This paper addresses the implications of digital platforms for middle-income countries seeking to build advanced productive capabilities. To do so it develops a new ‘Digital Platform Dynamics’ framework to consider platform functions and platform power in value creation and value extraction along with the potential roles for regulation, competition and industrial policies. The highly heterogeneous nature of digital platforms is considered along with the ways in which value is created and extracted, drawing from international competition cases and inquiries. The framework is developed from a review of the economics of digital platforms and the key development challenges facing countries in overcoming a ‘middle-income technology trap’.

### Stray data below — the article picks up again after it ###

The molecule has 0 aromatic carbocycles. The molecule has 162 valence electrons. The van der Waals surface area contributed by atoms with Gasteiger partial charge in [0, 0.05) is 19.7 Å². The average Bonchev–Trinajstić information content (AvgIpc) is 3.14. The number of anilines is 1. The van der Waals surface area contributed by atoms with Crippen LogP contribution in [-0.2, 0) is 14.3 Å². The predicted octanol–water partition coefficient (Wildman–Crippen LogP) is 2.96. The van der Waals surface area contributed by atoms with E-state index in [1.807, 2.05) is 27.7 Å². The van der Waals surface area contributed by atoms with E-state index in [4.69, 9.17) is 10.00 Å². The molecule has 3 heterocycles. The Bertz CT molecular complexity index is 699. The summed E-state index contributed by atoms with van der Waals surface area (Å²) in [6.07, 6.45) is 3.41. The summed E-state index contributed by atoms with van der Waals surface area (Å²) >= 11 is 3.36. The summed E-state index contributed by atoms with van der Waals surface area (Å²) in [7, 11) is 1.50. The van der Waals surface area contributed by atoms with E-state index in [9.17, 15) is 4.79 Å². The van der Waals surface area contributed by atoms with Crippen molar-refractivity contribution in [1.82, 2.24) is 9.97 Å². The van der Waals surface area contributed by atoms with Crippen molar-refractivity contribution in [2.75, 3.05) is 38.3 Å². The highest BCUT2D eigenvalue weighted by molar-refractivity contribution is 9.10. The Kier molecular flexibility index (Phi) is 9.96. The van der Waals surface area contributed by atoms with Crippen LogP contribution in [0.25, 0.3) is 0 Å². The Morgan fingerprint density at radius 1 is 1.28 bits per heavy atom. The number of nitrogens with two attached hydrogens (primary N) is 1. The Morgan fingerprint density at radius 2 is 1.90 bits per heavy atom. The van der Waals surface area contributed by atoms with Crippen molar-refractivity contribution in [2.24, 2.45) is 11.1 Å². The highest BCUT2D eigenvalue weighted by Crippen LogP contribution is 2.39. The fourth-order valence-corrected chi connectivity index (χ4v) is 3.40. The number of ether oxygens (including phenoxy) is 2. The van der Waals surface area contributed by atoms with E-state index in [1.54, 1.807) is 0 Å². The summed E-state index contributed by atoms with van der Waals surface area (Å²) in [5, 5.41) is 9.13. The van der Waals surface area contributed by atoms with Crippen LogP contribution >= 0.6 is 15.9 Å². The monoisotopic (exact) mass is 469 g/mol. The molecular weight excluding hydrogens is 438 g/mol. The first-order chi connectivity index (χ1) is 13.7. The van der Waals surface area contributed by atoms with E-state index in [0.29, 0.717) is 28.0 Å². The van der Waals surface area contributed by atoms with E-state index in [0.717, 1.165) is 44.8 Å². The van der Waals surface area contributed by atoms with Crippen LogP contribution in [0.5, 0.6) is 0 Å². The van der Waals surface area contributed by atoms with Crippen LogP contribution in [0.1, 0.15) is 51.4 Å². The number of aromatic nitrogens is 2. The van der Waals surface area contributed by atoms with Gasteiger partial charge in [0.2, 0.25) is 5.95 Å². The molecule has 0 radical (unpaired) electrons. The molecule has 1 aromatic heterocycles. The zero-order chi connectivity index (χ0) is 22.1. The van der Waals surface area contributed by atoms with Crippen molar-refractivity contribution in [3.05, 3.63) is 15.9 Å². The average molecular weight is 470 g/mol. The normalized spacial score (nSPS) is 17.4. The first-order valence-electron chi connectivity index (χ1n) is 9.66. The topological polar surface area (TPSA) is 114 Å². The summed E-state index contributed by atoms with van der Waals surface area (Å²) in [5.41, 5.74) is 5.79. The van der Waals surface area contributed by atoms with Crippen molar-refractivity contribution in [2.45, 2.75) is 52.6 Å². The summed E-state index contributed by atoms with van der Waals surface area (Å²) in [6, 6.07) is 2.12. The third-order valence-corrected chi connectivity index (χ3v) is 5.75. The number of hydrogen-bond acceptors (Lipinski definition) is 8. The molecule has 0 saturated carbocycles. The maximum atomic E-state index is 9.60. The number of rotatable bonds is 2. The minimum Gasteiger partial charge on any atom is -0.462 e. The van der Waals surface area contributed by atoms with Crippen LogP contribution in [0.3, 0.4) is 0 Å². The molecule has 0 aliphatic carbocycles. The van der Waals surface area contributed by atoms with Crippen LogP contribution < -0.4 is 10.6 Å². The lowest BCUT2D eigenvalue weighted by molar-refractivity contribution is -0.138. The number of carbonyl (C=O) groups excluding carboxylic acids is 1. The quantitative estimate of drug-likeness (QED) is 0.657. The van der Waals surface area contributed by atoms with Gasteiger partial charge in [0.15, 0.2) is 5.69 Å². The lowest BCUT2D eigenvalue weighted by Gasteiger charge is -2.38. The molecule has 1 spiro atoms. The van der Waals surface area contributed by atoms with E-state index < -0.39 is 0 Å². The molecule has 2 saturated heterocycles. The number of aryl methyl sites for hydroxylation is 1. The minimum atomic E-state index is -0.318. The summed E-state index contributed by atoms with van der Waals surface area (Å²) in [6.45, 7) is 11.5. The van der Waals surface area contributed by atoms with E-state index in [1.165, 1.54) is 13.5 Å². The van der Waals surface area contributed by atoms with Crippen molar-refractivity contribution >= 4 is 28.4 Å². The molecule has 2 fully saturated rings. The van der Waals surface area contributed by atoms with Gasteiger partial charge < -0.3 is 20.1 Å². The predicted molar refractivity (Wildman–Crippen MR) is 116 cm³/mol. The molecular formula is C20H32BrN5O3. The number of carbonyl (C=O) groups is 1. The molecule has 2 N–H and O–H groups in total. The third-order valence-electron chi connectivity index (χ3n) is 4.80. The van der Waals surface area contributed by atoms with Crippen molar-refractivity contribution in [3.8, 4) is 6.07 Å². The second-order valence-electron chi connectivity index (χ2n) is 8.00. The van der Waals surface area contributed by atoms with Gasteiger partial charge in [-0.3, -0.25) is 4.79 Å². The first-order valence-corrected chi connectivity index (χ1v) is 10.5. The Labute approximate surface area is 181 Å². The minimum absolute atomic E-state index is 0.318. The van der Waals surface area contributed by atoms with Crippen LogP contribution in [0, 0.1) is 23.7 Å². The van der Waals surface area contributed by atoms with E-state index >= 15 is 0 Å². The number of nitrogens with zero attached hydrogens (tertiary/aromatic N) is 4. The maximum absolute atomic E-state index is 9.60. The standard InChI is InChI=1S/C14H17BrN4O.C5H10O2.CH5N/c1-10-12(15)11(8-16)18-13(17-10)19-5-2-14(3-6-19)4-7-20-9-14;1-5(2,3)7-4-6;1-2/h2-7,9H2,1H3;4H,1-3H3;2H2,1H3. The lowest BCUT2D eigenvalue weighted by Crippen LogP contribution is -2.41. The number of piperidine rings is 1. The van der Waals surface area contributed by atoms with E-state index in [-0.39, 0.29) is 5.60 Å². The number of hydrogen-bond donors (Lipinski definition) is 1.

To build on local productive capabilities, countries have to link into global value chains, where digital platforms are increasingly important in keeping pace with technological developments, while linking back to local production systems to ensure that dynamic efficiencies are realised. The authors argue that this requires an ‘entrepreneurial-regulatory state’ to engage with the power and potential of the global digital platforms. The issues identified are considered in the case of South Africa, drawing on an established research base on the effects of digitalisation and the importance of platforms in different sectors. The authors find that South Africa has established competition authorities and industrial capabilities, along with local digital platforms; however, it is grappling with an integrated strategy which aligns competition, regulation and industrial policies for value creation and capture in support of local economic activity. The South Africa sectoral cases highlight the relevance of the Digital Platform Dynamics framework in governing and capturing opportunities from digital platforms in processes of digital industrial development.